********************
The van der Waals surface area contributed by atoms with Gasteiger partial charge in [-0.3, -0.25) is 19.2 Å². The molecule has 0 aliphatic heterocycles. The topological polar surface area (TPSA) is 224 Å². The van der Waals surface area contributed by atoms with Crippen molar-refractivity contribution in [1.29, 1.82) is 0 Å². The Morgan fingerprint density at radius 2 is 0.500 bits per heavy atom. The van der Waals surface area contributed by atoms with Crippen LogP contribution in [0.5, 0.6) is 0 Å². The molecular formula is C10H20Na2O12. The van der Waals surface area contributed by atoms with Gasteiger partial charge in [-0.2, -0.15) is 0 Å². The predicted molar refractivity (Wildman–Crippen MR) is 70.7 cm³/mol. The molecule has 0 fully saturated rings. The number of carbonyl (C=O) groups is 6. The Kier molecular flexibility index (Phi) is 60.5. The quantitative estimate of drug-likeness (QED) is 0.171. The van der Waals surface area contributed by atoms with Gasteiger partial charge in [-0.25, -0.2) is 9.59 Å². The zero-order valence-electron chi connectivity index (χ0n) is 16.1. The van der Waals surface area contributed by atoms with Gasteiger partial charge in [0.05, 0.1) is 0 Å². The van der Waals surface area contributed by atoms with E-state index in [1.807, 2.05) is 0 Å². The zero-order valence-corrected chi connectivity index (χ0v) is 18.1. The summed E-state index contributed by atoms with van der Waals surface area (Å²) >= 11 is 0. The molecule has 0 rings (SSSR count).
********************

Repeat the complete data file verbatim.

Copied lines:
The van der Waals surface area contributed by atoms with Gasteiger partial charge in [-0.3, -0.25) is 19.2 Å². The molecule has 0 aliphatic heterocycles. The topological polar surface area (TPSA) is 224 Å². The van der Waals surface area contributed by atoms with Crippen molar-refractivity contribution in [1.29, 1.82) is 0 Å². The Morgan fingerprint density at radius 2 is 0.500 bits per heavy atom. The van der Waals surface area contributed by atoms with Crippen LogP contribution in [0.5, 0.6) is 0 Å². The molecular formula is C10H20Na2O12. The van der Waals surface area contributed by atoms with Gasteiger partial charge in [-0.2, -0.15) is 0 Å². The predicted molar refractivity (Wildman–Crippen MR) is 70.7 cm³/mol. The molecule has 0 fully saturated rings. The number of carbonyl (C=O) groups is 6. The Kier molecular flexibility index (Phi) is 60.5. The quantitative estimate of drug-likeness (QED) is 0.171. The van der Waals surface area contributed by atoms with Gasteiger partial charge in [-0.25, -0.2) is 9.59 Å². The zero-order valence-electron chi connectivity index (χ0n) is 16.1. The van der Waals surface area contributed by atoms with Gasteiger partial charge in [0.05, 0.1) is 0 Å². The van der Waals surface area contributed by atoms with E-state index in [1.807, 2.05) is 0 Å². The zero-order valence-corrected chi connectivity index (χ0v) is 18.1. The summed E-state index contributed by atoms with van der Waals surface area (Å²) >= 11 is 0. The molecule has 0 rings (SSSR count).